mpgedit -Dm30 -Db20 input.mp3

This example reduces to 30 seconds the amount of time that must pass before a subsequent segment boundary can be detected. The silence threshold has also been reduced to -20db, allowing louder sections to be detected as a segment boundary.

A space character must not appear between any character in the -DbN, -DcN, or -DmN, options.

Creation of the input.lvl file may take a very long time, possibly several minutes depending on the length of the input file and the CPU speed of the computer running mpgedit. Once the input.lvl file has been created, subsequent silence detection passes will run much faster, usually less than a second, depending on the length of the input file.

These parameters control the silence detection analysis, modifying the sensitivity of the detection.

SILENCE_THRESHOLD (-DbN) Default value: 30
This parameter specifies how many decibels below the average audio level of entire input file an audio sample must fall before it is considered "silent". The larger the value of this parameter, the quieter an audio sample must be to qualify as an edit boundary. The valid range of this parameter is between 6 and 96.
SILENCE_REPEAT (-DcN) Default value: 3
Controls the number of consecutive audio samples quieter than the SILENCE_THRESHOLD that must occur before an edit boundary is detected. The default value is 3, which corresponds to about 1 second of silence when the default decoding decimation (see the -d N option) of 9 is used. Larger SILENCE_REPEAT values reduce the risk of false positive segment boundary detection. However, too large a value for SILENCE_REPEAT also increases the risk a segment boundary will not be properly detected.
MINIMUM_TIME (-DmN) Default value: 90
This parameter specifies how many seconds must elapse since the last segment boundary has been detected before another segment boundary can be detected. This parameter is useful for reducing the occurrence of segment boundary false positive detection. Choosing the proper value for this parameter is content dependent. For example, some music contains frequent periods of silence. Sections of silence that occur before the MINIMUM_TIME has expired will be contained within an edit segment, instead of defining a new edit boundary. However, there will always be cases where it is impossible to determine if a period of silence should divide two segments, or should be contained within a segment.



mpgedit -Dm30 -Db36 -c radiomusic.mp3
Automatically edit the input file radiomusic.mp3. Using -c loads the results of the silence detection analysis into an mpgedit interactive curses session, where the segment start/stop times may be reviewed for correctness in the interactive session before performing the edits on the input file. The MINIMUM_TIME (-Dm30) parameter is set to 30 seconds, and the SILENCE_THRESHOLD (-Db36) parameter is lowered to 36 decibels in this example.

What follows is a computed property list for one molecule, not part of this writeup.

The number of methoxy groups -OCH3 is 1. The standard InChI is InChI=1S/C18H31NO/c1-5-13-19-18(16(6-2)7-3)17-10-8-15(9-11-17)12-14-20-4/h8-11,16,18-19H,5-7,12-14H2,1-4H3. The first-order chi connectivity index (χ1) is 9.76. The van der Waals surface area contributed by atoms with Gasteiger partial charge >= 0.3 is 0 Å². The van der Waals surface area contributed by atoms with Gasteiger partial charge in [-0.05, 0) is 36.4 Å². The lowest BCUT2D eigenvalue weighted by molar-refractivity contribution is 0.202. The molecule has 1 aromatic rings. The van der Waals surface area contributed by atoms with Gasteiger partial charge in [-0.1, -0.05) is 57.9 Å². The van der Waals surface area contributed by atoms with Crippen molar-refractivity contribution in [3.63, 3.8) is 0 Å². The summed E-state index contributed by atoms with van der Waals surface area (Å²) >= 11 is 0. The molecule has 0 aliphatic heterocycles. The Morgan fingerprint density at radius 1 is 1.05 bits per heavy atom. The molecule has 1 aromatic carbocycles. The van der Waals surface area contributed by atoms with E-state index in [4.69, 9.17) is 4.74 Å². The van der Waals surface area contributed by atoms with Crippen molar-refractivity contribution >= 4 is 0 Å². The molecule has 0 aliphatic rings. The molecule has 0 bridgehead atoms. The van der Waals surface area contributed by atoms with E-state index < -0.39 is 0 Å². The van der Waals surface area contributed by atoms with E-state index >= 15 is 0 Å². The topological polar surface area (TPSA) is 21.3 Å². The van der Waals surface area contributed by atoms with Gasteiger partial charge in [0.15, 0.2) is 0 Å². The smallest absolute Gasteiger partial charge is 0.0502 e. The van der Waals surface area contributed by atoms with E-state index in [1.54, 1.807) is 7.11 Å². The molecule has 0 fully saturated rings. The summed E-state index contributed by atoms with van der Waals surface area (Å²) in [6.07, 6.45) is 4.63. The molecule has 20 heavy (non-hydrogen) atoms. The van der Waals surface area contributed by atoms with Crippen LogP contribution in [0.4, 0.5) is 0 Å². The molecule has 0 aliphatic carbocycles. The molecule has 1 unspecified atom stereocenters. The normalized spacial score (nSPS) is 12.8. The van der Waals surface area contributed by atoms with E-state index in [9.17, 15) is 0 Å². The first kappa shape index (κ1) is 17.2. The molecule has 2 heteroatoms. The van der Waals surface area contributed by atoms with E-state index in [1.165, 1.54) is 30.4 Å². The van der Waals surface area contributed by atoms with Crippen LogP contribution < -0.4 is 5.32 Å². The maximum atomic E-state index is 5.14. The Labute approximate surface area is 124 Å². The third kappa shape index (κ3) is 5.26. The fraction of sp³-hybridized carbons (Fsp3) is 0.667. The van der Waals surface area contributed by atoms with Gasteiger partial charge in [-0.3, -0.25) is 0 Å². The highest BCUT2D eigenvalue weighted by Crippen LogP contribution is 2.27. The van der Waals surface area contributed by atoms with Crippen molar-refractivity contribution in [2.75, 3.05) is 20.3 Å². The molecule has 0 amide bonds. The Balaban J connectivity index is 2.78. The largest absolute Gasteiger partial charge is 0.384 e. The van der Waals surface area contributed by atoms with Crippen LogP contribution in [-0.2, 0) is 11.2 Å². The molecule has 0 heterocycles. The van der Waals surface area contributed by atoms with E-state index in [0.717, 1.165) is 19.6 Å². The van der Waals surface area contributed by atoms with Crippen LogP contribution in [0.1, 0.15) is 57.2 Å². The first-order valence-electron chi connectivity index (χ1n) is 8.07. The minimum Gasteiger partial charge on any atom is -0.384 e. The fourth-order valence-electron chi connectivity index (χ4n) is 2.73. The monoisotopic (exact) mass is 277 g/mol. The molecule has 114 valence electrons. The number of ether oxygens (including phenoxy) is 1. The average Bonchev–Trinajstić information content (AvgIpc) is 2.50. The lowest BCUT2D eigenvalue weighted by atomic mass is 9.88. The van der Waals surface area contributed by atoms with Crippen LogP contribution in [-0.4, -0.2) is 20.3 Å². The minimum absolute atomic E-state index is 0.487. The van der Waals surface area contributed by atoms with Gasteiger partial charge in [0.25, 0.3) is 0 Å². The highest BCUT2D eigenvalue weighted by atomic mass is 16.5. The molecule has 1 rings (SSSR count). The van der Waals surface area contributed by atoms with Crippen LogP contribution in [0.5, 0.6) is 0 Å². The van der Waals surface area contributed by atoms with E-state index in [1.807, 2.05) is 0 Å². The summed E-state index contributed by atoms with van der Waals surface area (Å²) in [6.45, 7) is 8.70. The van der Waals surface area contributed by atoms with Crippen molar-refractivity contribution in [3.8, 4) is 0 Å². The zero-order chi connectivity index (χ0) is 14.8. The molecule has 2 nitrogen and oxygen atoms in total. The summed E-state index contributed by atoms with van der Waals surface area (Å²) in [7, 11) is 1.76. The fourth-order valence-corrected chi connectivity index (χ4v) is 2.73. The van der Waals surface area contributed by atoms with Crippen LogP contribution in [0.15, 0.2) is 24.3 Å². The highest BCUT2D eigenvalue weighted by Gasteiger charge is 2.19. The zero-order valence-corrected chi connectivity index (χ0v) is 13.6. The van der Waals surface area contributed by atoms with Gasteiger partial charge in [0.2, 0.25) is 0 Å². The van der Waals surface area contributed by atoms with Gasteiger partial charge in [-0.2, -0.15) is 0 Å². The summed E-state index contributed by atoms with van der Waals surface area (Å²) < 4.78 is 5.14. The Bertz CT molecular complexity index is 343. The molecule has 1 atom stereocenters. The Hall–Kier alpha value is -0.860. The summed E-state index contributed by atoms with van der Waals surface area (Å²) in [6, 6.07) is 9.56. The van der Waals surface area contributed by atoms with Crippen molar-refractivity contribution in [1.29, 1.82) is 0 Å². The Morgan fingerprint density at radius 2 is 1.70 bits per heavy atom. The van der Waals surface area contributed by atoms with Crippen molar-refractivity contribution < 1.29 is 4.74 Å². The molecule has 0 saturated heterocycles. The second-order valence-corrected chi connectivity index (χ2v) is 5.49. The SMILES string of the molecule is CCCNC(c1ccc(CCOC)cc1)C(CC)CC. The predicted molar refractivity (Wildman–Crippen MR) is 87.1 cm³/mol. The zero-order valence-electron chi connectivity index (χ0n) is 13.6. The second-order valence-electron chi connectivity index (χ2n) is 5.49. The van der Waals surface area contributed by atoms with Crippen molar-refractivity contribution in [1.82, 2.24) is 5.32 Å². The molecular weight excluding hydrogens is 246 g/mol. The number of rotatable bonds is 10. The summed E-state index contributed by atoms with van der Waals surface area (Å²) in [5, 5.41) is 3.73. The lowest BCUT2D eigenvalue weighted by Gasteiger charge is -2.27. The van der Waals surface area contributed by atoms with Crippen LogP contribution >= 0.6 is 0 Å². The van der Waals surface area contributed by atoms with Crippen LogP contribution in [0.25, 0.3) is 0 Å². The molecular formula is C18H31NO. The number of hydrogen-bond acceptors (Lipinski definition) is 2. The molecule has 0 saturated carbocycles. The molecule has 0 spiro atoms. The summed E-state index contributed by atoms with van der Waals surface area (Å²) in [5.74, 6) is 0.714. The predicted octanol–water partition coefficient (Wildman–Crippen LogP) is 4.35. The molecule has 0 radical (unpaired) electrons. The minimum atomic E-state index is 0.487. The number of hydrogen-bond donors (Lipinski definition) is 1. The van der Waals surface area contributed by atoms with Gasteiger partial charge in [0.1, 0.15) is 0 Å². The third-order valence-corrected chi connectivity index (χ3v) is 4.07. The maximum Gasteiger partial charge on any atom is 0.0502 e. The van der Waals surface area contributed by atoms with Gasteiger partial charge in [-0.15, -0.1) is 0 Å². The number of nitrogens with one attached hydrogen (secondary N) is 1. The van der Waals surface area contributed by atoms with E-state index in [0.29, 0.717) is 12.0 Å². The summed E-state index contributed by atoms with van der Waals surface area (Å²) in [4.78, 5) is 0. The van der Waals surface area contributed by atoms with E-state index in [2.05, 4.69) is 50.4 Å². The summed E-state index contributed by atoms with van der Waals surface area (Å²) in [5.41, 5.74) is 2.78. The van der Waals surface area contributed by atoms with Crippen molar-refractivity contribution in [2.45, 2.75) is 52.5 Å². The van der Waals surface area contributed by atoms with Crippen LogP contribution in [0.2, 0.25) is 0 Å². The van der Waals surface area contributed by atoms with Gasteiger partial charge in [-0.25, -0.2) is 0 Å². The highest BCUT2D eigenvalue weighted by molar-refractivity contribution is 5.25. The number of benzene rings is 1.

mpgedit -e-6.500 -e6.500-12.500 -e12.500-19 -e19- test1.mp3

Cut the file test1.mp3 into 4 pieces. The first cut starts at the beginning of test1.mp3, and ends at 6 1/2 seconds; cut 2 begins at 6 1/2 seconds, and ends at 12 1/2 seconds; cut 3 begins at 12 1/2 seconds and ends at 19 seconds; cut 4 begins at 19 seconds and includes the remainder of test1.mp3.

mpgedit -o output.mp3 -e- test1_1.mp3 test1_2.mp3 test1_3.mp3 test1_4.mp3

Join four MP3 files together into a single output file. The edit time specification -e- means start from the beginning of the file and run through to the end of the file. In this example, only one edit time specification is needed, and is applied to all input file names that follow. Note the -f option can be omitted when the remainder of the command line is input file names.

mpgedit -e19- -f output.mp3 -e-6.500 -f test1.mp3

This example joins cuts from two different files. The first cut is from output.mp3, start at 19 seconds and ending at the end of file. The second is from from test1.mp3, starting at the beginning of the file and ending at 6 1/2 seconds. The default output filename is used (output_1.mp3). The cuts from both input files are stored in output_1.mp3 because the first cut ends at the end of file and the second cut starts at the beginning of file.

mpgedit -e-6.500 -e12.500-19 -f test1.mp3 -e2.500-6 -f test2.mp3

Create 3 cuts, two from test1.mp3, one from test2.mp3. In this case, the default output file names are created, resulting in the three cuts stored in test1_1.mp3, test1_2.mp3, and test2_1.mp3, respectively.

mpgedit -o edits.mp3 -e-6.500 -e12.500-19 -f test1.mp3 -e2.500-6 -f test2.mp3

Performs the same edits as the previous example, but saves the edit results in one output file, named edits.mp3.

mpgedit -e19- -p test1.mp3